COOLSCAN IV ED (LS-40 ED)

urbanist

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hi, im new here, so, hi again! :)
I would like to buy a film scanner for 35 mm negative that will scan in high quality and possibly will be able to print big sizes like 50*60.
Is this a good scanner, the seller offers it for about 500$. any opinions? Thanks.
 

Ysarex

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Yes it's a good scanner. $500.00 isn't overpriced -- it's laughably overpriced. They can sell for $200.00 but they often sell for under $100.00. If that's the scanner you want then be a little patient and get one off ebay for $75.oo.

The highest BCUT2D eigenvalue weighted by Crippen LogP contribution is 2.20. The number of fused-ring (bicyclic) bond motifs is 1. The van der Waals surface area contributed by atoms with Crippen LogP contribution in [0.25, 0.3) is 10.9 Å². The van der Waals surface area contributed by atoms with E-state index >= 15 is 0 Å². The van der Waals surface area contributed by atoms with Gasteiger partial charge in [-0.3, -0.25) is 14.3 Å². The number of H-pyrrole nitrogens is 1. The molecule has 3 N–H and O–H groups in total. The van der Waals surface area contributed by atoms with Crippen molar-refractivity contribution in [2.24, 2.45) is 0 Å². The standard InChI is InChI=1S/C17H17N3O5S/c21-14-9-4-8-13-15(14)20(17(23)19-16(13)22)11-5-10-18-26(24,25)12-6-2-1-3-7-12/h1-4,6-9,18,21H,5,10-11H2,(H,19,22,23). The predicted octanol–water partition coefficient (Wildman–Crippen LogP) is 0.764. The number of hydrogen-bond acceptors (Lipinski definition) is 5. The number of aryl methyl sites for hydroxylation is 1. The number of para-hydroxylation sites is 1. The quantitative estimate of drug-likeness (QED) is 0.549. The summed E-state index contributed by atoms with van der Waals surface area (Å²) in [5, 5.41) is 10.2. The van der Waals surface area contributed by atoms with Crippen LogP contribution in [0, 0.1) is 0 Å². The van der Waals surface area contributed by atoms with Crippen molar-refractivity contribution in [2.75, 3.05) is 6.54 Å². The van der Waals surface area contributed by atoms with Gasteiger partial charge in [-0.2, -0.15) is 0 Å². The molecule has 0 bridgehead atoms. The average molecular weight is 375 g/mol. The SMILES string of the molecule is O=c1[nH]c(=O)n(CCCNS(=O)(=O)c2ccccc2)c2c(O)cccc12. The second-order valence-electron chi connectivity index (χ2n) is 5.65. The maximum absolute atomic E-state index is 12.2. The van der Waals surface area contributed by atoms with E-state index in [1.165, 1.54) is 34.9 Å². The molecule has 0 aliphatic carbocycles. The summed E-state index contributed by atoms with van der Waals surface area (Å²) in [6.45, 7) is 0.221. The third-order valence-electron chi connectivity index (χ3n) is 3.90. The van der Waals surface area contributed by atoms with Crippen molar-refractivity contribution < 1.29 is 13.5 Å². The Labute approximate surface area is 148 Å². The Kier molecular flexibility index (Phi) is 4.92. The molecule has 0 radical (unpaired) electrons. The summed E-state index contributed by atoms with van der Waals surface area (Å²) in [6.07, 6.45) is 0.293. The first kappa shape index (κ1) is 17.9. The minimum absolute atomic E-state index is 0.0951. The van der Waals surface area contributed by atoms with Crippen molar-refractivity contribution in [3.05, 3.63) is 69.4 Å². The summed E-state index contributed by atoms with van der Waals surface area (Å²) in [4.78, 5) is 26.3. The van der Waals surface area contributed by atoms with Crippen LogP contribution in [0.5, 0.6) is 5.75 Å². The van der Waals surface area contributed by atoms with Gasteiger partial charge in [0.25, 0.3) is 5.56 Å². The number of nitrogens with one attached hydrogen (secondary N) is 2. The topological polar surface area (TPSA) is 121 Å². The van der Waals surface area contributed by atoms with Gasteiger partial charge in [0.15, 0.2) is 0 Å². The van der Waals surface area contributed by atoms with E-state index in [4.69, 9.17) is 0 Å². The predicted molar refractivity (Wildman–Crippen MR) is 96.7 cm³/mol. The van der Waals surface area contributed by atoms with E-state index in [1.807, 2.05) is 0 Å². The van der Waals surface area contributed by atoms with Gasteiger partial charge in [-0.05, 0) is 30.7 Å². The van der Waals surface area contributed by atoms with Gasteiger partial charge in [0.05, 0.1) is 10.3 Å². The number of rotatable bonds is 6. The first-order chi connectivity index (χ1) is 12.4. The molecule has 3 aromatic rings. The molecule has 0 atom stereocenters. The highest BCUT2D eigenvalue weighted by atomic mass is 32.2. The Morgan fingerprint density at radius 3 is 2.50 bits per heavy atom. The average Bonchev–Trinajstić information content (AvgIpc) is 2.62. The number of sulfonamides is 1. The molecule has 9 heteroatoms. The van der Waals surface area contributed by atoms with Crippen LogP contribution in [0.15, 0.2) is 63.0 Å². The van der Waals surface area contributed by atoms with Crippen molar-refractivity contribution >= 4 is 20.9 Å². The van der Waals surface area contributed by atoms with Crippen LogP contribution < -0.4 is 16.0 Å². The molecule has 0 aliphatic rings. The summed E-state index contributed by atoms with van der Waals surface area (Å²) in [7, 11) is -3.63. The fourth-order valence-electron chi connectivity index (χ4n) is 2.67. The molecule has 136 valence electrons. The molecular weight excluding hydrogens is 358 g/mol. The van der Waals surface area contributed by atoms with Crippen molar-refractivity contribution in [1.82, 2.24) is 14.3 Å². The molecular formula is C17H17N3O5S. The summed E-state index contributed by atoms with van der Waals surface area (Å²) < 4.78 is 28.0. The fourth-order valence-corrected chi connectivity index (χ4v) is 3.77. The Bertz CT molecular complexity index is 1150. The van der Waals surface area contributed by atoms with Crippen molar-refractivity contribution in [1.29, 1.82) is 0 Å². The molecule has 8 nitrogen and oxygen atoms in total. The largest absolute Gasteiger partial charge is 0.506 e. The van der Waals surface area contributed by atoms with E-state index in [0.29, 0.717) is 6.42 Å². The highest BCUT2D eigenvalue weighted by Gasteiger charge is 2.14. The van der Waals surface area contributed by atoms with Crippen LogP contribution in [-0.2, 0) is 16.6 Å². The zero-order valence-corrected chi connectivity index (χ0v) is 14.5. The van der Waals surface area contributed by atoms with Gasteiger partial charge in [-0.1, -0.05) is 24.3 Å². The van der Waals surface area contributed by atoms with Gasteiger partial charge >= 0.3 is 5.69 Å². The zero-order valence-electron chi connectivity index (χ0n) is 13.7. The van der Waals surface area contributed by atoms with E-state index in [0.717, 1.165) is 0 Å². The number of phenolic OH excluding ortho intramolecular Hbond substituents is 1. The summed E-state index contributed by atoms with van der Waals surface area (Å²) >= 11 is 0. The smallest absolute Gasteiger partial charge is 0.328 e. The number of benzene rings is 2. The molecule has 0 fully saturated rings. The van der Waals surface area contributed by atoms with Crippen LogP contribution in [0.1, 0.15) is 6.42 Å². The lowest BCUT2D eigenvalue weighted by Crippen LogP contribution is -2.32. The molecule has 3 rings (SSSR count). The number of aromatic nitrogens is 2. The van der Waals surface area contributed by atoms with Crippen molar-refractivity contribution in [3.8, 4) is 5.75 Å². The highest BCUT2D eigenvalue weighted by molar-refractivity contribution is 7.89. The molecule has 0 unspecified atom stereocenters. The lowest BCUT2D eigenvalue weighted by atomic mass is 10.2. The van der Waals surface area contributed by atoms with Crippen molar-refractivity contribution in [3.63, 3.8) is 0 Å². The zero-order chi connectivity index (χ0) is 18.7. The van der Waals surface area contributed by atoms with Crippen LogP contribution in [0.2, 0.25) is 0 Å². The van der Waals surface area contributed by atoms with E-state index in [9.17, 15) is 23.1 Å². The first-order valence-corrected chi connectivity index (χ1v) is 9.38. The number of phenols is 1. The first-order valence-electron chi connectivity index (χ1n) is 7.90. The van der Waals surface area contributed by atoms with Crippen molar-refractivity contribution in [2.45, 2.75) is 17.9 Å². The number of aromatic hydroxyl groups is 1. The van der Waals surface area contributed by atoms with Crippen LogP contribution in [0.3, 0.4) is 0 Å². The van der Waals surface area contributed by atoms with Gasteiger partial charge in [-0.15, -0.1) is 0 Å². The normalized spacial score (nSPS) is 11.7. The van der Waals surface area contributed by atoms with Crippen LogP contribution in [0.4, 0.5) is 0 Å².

If it is a IV ED then I believe the interface is USB. Make sure it's not a firewire interface unless you're prepared to deal with that. Many of the Nikon Coolscans are firewire.

How will you use it? Nikon no longer supports that scanner with driver software updates (many years now). What driver/software will you use?

50 x 60 from 35mm? Seriously?

Joe
 

gsgary

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Yes it's a good scanner. $500.00 isn't overpriced -- it's laughably overpriced. They can sell for $200.00 but they often sell for under $100.00. If that's the scanner you want then be a little patient and get one off ebay for $75.oo.

If it is a IV ED then I believe the interface is USB. Make sure it's not a firewire interface unless you're prepared to deal with that. Many of the Nikon Coolscans are firewire.

How will you use it? Nikon no longer supports that scanner with driver software updates (many years now). What driver/software will you use?